<?xml version="1.0" encoding="utf-8"?>
		<section name="unity" type="Microsoft.Practices.Unity.Configuration.UnityConfigurationSection, Microsoft.Practices.Unity.Configuration" />
	<unity xmlns="">
		<!-- Interception is not part of the default Unity configuration schema. -->
		<!-- Before you can configure interception you must add the correct sectionExtension element to your configuration -->
		<!-- section in the configuration file.-->
		<sectionExtension type="Microsoft.Practices.Unity.InterceptionExtension.Configuration.InterceptionConfigurationExtension, Microsoft.Practices.Unity.Interception.Configuration" />
		<!-- Defines some aliast to easily manipulate the mappings -->
		<alias alias="IProxy" type="AspectOriented.Infrastructure.Services.IProxy, AspectOriented.Infrastructure" />
		<alias alias="Proxy" type="AspectOriented.Terminal.Services.Proxy, AspectOriented.Terminal" />
		<alias alias="DiagnosticInterceptor" type="AspectOriented.UnityInterceptors.DiagnosticInterceptor, AspectOriented.UnityInterceptors" />
		<!-- Default Container when creating the tree-chain of resolution-->
			<!-- Loading the section extension only enables the interception configuration to be given in the configuration file. -->
			<!-- Interception itself will not work unless you also load the interception container extension in your Unity container instance.-->
			<extension type="Interception" />
			<register type="IProxy" mapTo="Proxy">
				<lifetime type="ContainerControlledLifetimeManager" />
				<interceptor type="InterfaceInterceptor" />
				<interceptionBehavior type="DiagnosticInterceptor" />

The configuration file defines two section which are mandatory to define interceptors, these are sectionExtension and extension. Then into the registration of a given type (or in our sample the IProxy Type) we can define the interceptors for this particular type resolution.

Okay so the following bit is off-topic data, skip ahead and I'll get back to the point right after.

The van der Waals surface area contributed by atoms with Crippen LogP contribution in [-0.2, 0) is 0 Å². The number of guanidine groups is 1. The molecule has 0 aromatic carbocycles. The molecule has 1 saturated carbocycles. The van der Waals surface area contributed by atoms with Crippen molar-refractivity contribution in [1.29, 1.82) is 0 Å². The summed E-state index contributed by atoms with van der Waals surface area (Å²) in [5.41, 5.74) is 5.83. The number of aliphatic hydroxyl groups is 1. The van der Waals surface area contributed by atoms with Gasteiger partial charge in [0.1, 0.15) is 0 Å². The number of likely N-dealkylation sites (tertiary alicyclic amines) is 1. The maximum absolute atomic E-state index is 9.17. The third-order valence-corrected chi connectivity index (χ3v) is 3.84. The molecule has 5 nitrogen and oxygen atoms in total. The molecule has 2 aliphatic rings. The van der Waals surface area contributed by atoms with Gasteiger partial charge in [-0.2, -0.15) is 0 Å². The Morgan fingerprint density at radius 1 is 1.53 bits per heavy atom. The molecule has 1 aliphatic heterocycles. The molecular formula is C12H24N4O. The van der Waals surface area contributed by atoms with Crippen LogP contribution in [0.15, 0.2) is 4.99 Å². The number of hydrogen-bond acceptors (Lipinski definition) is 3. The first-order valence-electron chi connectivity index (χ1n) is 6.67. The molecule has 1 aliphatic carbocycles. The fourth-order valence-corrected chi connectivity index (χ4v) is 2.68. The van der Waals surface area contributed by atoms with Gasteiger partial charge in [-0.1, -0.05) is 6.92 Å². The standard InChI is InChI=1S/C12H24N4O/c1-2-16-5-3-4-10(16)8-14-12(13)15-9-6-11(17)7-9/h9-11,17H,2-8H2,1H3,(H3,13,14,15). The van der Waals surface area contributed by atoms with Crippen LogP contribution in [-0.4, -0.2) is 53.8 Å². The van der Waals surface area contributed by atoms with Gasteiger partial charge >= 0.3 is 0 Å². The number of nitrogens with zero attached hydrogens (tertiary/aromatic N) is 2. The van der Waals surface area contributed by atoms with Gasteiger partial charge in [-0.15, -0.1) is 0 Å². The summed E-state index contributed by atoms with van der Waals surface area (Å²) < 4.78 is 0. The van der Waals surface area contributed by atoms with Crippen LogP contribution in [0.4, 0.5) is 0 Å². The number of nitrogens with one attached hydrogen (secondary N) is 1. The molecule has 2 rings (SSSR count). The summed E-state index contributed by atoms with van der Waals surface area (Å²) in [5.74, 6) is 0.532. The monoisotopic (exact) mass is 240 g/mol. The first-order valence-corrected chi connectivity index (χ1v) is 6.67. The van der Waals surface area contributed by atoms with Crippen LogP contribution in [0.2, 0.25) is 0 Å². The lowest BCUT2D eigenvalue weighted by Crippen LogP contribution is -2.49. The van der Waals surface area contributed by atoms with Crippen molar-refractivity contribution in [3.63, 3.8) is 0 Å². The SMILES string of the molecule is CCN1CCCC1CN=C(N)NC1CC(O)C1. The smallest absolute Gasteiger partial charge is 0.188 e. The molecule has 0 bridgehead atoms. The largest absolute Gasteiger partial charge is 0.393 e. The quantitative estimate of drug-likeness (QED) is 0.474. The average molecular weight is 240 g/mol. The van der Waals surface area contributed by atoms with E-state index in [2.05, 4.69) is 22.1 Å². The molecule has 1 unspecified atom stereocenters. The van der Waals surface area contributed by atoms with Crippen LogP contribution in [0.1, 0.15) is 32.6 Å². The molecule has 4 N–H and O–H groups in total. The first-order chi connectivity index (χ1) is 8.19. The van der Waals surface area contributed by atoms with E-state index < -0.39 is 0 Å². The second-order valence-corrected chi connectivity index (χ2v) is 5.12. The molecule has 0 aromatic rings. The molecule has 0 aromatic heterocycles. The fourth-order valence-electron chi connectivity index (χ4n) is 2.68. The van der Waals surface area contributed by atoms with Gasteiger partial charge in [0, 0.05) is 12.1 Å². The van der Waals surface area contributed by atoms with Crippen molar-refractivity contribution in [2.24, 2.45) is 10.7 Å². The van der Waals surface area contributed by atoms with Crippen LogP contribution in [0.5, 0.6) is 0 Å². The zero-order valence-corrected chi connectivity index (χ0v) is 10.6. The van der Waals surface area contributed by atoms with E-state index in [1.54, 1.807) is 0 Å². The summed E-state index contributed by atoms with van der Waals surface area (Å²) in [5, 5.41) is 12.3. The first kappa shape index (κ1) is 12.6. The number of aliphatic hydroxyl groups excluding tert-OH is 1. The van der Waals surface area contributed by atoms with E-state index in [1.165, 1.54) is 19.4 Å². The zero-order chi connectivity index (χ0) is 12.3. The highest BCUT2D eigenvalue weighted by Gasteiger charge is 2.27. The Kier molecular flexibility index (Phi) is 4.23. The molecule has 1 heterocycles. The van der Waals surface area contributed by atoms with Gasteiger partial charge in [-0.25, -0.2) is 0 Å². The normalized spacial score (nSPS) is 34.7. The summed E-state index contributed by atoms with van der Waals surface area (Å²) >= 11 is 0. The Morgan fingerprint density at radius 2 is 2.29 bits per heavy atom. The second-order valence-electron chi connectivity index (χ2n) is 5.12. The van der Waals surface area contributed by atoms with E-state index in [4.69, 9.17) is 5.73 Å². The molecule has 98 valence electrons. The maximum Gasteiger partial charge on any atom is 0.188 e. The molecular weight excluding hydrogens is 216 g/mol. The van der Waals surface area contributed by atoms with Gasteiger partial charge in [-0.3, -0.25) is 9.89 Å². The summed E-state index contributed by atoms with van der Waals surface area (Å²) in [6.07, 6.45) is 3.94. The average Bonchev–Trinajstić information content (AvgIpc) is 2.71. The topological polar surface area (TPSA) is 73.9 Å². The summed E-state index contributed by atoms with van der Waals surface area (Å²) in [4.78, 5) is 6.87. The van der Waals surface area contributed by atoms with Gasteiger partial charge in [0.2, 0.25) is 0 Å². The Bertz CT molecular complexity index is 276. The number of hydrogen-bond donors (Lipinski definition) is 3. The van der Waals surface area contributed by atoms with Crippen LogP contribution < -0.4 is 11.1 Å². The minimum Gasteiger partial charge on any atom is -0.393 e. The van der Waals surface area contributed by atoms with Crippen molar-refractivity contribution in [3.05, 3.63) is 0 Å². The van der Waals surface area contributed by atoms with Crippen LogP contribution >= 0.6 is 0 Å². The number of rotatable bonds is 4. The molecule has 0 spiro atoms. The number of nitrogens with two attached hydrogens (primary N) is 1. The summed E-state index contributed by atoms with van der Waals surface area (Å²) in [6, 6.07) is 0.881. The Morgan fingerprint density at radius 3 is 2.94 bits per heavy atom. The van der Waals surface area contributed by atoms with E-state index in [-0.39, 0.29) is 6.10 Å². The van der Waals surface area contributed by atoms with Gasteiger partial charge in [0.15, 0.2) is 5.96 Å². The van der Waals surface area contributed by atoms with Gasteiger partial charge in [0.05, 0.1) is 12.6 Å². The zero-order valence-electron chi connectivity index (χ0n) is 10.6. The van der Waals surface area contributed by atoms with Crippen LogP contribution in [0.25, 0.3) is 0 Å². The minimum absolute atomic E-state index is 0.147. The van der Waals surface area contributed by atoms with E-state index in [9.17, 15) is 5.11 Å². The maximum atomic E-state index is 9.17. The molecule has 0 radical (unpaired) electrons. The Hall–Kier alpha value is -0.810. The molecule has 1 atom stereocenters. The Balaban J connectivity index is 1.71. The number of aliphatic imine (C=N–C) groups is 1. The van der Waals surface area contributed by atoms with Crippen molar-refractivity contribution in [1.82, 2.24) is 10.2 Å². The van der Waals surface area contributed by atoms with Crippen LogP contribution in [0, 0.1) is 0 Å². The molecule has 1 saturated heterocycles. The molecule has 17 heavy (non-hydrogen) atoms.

using System;
using Microsoft.Practices.Unity;
using Microsoft.Practices.Unity.Configuration;
using System.Configuration;
using AspectOriented.Infrastructure.Services;

namespace AspectOriented.Terminal
	class MainClass
		public static void Main (string[] args)
			// Loads the container
			IUnityContainer container = new UnityContainer ();
			container = Microsoft.Practices.Unity.Configuration.UnityContainerExtensions.LoadConfiguration (container);

			// Resolve the proxy-sample
			var proxy = Microsoft.Practices.Unity.UnityContainerExtensions.Resolve<IProxy> (container);
			if (proxy.IsEnabled ()) {
				proxy.Open ();
			proxy.Close ();

			// End of the test
			Console.ReadKey ();

At last but not least we’ve our main code. It’s quite straightforward, it creates a Unity container, loads the container configuration from the configuration file, and then uses the container to resolve the given interface (contract). As I mentioned the magic happens behind-scenes, when you call the Proxy methods there is functionality which is going to be injected before and after each call of this instance. Take a look of the final screen-shot to see the all the terminal messages which were triggered during the method calls of the Proxy.

As you can notice the interception calls are injected before and after each call of the intercepted methods of our proxy instance. Furthermore, we can inject the same logic to different contracts (interfaces) by only updating the configuration file. If there is not a contract, it is still possible to perform interception, Unity 2 supports three mechanisms for interception, just keep in mind that each mechanism has its pros and cons.  Remember that same functionality can be plugged to any other component (instance) by using the same mechanism.

Resources about this topic

Once again, I’ve decide to use MonoDevelop to create the sample and the source code is available to be downloaded from github at